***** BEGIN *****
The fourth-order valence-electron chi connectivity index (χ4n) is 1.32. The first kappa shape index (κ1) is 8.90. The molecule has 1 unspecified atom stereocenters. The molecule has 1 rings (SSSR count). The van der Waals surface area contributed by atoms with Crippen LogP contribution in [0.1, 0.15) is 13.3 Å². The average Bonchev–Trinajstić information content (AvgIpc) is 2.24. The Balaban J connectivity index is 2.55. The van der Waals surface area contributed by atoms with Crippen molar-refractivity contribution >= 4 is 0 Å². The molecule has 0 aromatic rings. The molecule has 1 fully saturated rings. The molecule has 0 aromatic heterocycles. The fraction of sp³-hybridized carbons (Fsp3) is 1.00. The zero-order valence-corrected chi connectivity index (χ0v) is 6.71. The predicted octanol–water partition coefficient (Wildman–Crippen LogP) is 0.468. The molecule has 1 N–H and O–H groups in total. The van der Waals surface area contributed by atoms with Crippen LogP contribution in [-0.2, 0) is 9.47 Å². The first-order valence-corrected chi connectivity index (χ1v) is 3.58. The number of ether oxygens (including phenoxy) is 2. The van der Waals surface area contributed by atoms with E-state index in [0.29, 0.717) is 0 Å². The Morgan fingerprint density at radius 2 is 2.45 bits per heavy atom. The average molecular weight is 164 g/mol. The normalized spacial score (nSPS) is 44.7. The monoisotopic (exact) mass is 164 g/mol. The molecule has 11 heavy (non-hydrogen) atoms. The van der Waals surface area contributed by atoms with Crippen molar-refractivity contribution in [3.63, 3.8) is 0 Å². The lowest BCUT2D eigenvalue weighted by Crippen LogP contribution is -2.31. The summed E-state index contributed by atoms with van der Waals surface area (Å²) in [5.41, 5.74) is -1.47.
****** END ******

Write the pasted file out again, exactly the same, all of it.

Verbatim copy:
The fourth-order valence-electron chi connectivity index (χ4n) is 1.32. The first kappa shape index (κ1) is 8.90. The molecule has 1 unspecified atom stereocenters. The molecule has 1 rings (SSSR count). The van der Waals surface area contributed by atoms with Crippen LogP contribution in [0.1, 0.15) is 13.3 Å². The average Bonchev–Trinajstić information content (AvgIpc) is 2.24. The Balaban J connectivity index is 2.55. The van der Waals surface area contributed by atoms with Crippen molar-refractivity contribution >= 4 is 0 Å². The molecule has 0 aromatic rings. The molecule has 1 fully saturated rings. The molecule has 0 aromatic heterocycles. The fraction of sp³-hybridized carbons (Fsp3) is 1.00. The zero-order valence-corrected chi connectivity index (χ0v) is 6.71. The predicted octanol–water partition coefficient (Wildman–Crippen LogP) is 0.468. The molecule has 1 N–H and O–H groups in total. The van der Waals surface area contributed by atoms with Crippen LogP contribution in [-0.2, 0) is 9.47 Å². The first-order valence-corrected chi connectivity index (χ1v) is 3.58. The number of ether oxygens (including phenoxy) is 2. The van der Waals surface area contributed by atoms with E-state index in [0.29, 0.717) is 0 Å². The Morgan fingerprint density at radius 2 is 2.45 bits per heavy atom. The average molecular weight is 164 g/mol. The normalized spacial score (nSPS) is 44.7. The monoisotopic (exact) mass is 164 g/mol. The molecule has 11 heavy (non-hydrogen) atoms. The van der Waals surface area contributed by atoms with Crippen molar-refractivity contribution in [3.63, 3.8) is 0 Å². The lowest BCUT2D eigenvalue weighted by Crippen LogP contribution is -2.31. The summed E-state index contributed by atoms with van der Waals surface area (Å²) in [5.41, 5.74) is -1.47.